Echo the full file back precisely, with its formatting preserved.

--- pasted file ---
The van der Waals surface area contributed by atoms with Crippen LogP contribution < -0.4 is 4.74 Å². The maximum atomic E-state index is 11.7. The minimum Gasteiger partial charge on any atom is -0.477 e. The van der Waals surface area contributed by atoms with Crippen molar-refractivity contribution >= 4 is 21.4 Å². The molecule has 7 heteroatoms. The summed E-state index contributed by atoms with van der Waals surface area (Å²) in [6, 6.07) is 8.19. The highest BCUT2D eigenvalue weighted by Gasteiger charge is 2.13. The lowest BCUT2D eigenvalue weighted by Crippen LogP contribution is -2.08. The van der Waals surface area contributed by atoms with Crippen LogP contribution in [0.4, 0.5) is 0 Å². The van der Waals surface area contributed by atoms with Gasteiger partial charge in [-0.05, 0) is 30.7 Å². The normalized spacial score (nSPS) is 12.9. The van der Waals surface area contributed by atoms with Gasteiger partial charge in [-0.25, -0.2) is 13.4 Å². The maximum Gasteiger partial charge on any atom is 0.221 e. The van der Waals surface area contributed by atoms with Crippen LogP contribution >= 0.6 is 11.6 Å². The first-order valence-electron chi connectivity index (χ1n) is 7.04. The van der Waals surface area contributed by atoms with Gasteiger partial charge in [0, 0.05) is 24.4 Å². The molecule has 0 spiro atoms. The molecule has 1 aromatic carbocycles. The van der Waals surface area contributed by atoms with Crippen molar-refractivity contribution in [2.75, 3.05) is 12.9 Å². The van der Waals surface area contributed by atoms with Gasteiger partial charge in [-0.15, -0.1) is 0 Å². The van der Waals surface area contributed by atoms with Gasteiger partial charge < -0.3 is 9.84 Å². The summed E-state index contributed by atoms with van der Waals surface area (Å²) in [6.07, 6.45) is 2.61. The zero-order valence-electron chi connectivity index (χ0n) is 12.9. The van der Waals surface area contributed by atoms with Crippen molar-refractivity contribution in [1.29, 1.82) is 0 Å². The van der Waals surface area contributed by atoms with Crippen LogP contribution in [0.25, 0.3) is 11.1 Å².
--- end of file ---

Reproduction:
The van der Waals surface area contributed by atoms with Crippen LogP contribution < -0.4 is 4.74 Å². The maximum atomic E-state index is 11.7. The minimum Gasteiger partial charge on any atom is -0.477 e. The van der Waals surface area contributed by atoms with Crippen molar-refractivity contribution >= 4 is 21.4 Å². The molecule has 7 heteroatoms. The summed E-state index contributed by atoms with van der Waals surface area (Å²) in [6, 6.07) is 8.19. The highest BCUT2D eigenvalue weighted by Gasteiger charge is 2.13. The lowest BCUT2D eigenvalue weighted by Crippen LogP contribution is -2.08. The van der Waals surface area contributed by atoms with Crippen LogP contribution in [0.4, 0.5) is 0 Å². The van der Waals surface area contributed by atoms with Gasteiger partial charge in [-0.05, 0) is 30.7 Å². The normalized spacial score (nSPS) is 12.9. The van der Waals surface area contributed by atoms with Gasteiger partial charge in [-0.25, -0.2) is 13.4 Å². The maximum Gasteiger partial charge on any atom is 0.221 e. The van der Waals surface area contributed by atoms with Crippen LogP contribution >= 0.6 is 11.6 Å². The first-order valence-electron chi connectivity index (χ1n) is 7.04. The van der Waals surface area contributed by atoms with Gasteiger partial charge in [0, 0.05) is 24.4 Å². The molecule has 0 spiro atoms. The molecule has 1 aromatic carbocycles. The van der Waals surface area contributed by atoms with Crippen molar-refractivity contribution in [2.75, 3.05) is 12.9 Å². The van der Waals surface area contributed by atoms with Gasteiger partial charge in [-0.15, -0.1) is 0 Å². The van der Waals surface area contributed by atoms with Gasteiger partial charge < -0.3 is 9.84 Å². The summed E-state index contributed by atoms with van der Waals surface area (Å²) in [6.07, 6.45) is 2.61. The zero-order valence-electron chi connectivity index (χ0n) is 12.9. The van der Waals surface area contributed by atoms with Crippen molar-refractivity contribution in [1.29, 1.82) is 0 Å². The van der Waals surface area contributed by atoms with Crippen LogP contribution in [0.25, 0.3) is 11.1 Å².